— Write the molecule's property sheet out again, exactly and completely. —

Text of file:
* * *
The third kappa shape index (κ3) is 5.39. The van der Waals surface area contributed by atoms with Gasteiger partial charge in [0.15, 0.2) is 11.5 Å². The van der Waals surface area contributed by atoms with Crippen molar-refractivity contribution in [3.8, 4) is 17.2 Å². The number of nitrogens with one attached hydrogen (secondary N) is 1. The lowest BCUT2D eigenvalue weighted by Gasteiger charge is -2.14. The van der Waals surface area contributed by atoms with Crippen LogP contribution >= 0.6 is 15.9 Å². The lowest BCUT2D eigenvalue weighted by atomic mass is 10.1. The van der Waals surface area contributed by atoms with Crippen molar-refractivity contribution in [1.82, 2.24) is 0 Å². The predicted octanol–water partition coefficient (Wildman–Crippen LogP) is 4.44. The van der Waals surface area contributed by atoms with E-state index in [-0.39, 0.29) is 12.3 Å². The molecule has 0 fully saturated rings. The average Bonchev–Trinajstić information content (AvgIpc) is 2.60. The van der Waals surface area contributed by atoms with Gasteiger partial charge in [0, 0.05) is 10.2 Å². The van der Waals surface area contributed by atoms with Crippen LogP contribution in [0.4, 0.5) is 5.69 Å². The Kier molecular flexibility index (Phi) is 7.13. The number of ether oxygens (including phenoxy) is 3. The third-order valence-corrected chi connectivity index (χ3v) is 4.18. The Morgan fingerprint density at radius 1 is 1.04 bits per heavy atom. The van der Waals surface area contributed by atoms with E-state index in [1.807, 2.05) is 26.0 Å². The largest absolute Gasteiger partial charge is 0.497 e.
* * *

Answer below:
The third kappa shape index (κ3) is 5.39. The van der Waals surface area contributed by atoms with Gasteiger partial charge in [0.15, 0.2) is 11.5 Å². The van der Waals surface area contributed by atoms with Crippen molar-refractivity contribution in [3.8, 4) is 17.2 Å². The number of nitrogens with one attached hydrogen (secondary N) is 1. The lowest BCUT2D eigenvalue weighted by Gasteiger charge is -2.14. The van der Waals surface area contributed by atoms with Crippen LogP contribution >= 0.6 is 15.9 Å². The lowest BCUT2D eigenvalue weighted by atomic mass is 10.1. The van der Waals surface area contributed by atoms with Crippen molar-refractivity contribution in [1.82, 2.24) is 0 Å². The predicted octanol–water partition coefficient (Wildman–Crippen LogP) is 4.44. The van der Waals surface area contributed by atoms with E-state index in [-0.39, 0.29) is 12.3 Å². The molecule has 0 fully saturated rings. The average Bonchev–Trinajstić information content (AvgIpc) is 2.60. The van der Waals surface area contributed by atoms with Gasteiger partial charge in [0, 0.05) is 10.2 Å². The van der Waals surface area contributed by atoms with Crippen LogP contribution in [0.4, 0.5) is 5.69 Å². The Kier molecular flexibility index (Phi) is 7.13. The number of ether oxygens (including phenoxy) is 3. The third-order valence-corrected chi connectivity index (χ3v) is 4.18. The Morgan fingerprint density at radius 1 is 1.04 bits per heavy atom. The van der Waals surface area contributed by atoms with E-state index in [1.807, 2.05) is 26.0 Å². The largest absolute Gasteiger partial charge is 0.497 e.